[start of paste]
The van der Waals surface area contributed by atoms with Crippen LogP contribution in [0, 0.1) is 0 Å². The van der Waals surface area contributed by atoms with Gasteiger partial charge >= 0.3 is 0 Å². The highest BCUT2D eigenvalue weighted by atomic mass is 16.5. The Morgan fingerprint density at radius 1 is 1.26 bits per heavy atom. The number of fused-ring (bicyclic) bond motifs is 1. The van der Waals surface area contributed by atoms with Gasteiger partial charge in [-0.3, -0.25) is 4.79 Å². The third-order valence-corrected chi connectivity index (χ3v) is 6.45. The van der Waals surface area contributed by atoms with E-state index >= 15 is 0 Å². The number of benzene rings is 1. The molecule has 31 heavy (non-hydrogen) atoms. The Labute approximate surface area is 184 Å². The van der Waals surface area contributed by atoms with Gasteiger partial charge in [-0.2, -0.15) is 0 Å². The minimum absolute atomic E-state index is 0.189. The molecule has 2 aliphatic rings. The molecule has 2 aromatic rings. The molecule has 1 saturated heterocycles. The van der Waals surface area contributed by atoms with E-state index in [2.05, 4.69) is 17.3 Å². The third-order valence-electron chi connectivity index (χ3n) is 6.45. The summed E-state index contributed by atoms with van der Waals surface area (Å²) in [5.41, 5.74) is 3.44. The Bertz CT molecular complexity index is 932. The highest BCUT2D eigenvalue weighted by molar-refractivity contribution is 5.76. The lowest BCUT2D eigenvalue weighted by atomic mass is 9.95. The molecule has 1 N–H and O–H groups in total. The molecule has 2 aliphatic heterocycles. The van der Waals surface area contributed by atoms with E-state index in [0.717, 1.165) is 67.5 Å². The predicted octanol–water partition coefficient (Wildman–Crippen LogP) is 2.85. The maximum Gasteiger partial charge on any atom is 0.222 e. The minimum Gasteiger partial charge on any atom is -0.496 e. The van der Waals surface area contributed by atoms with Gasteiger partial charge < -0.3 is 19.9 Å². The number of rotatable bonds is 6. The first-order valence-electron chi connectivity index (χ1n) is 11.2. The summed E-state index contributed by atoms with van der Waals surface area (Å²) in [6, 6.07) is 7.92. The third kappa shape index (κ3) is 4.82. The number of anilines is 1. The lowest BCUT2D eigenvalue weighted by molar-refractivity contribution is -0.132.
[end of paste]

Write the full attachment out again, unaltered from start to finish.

The van der Waals surface area contributed by atoms with Crippen LogP contribution in [0, 0.1) is 0 Å². The van der Waals surface area contributed by atoms with Gasteiger partial charge >= 0.3 is 0 Å². The highest BCUT2D eigenvalue weighted by atomic mass is 16.5. The Morgan fingerprint density at radius 1 is 1.26 bits per heavy atom. The number of fused-ring (bicyclic) bond motifs is 1. The van der Waals surface area contributed by atoms with Gasteiger partial charge in [-0.3, -0.25) is 4.79 Å². The third-order valence-corrected chi connectivity index (χ3v) is 6.45. The van der Waals surface area contributed by atoms with E-state index >= 15 is 0 Å². The number of benzene rings is 1. The molecule has 31 heavy (non-hydrogen) atoms. The Labute approximate surface area is 184 Å². The van der Waals surface area contributed by atoms with Gasteiger partial charge in [-0.2, -0.15) is 0 Å². The minimum absolute atomic E-state index is 0.189. The molecule has 2 aliphatic rings. The molecule has 2 aromatic rings. The molecule has 1 saturated heterocycles. The van der Waals surface area contributed by atoms with E-state index in [2.05, 4.69) is 17.3 Å². The third-order valence-electron chi connectivity index (χ3n) is 6.45. The summed E-state index contributed by atoms with van der Waals surface area (Å²) in [5.41, 5.74) is 3.44. The Bertz CT molecular complexity index is 932. The highest BCUT2D eigenvalue weighted by molar-refractivity contribution is 5.76. The lowest BCUT2D eigenvalue weighted by atomic mass is 9.95. The molecule has 1 N–H and O–H groups in total. The molecule has 2 aliphatic heterocycles. The van der Waals surface area contributed by atoms with E-state index in [0.717, 1.165) is 67.5 Å². The predicted octanol–water partition coefficient (Wildman–Crippen LogP) is 2.85. The maximum Gasteiger partial charge on any atom is 0.222 e. The minimum Gasteiger partial charge on any atom is -0.496 e. The van der Waals surface area contributed by atoms with Gasteiger partial charge < -0.3 is 19.9 Å². The number of rotatable bonds is 6. The first-order valence-electron chi connectivity index (χ1n) is 11.2. The summed E-state index contributed by atoms with van der Waals surface area (Å²) in [6, 6.07) is 7.92. The third kappa shape index (κ3) is 4.82. The number of anilines is 1. The lowest BCUT2D eigenvalue weighted by molar-refractivity contribution is -0.132.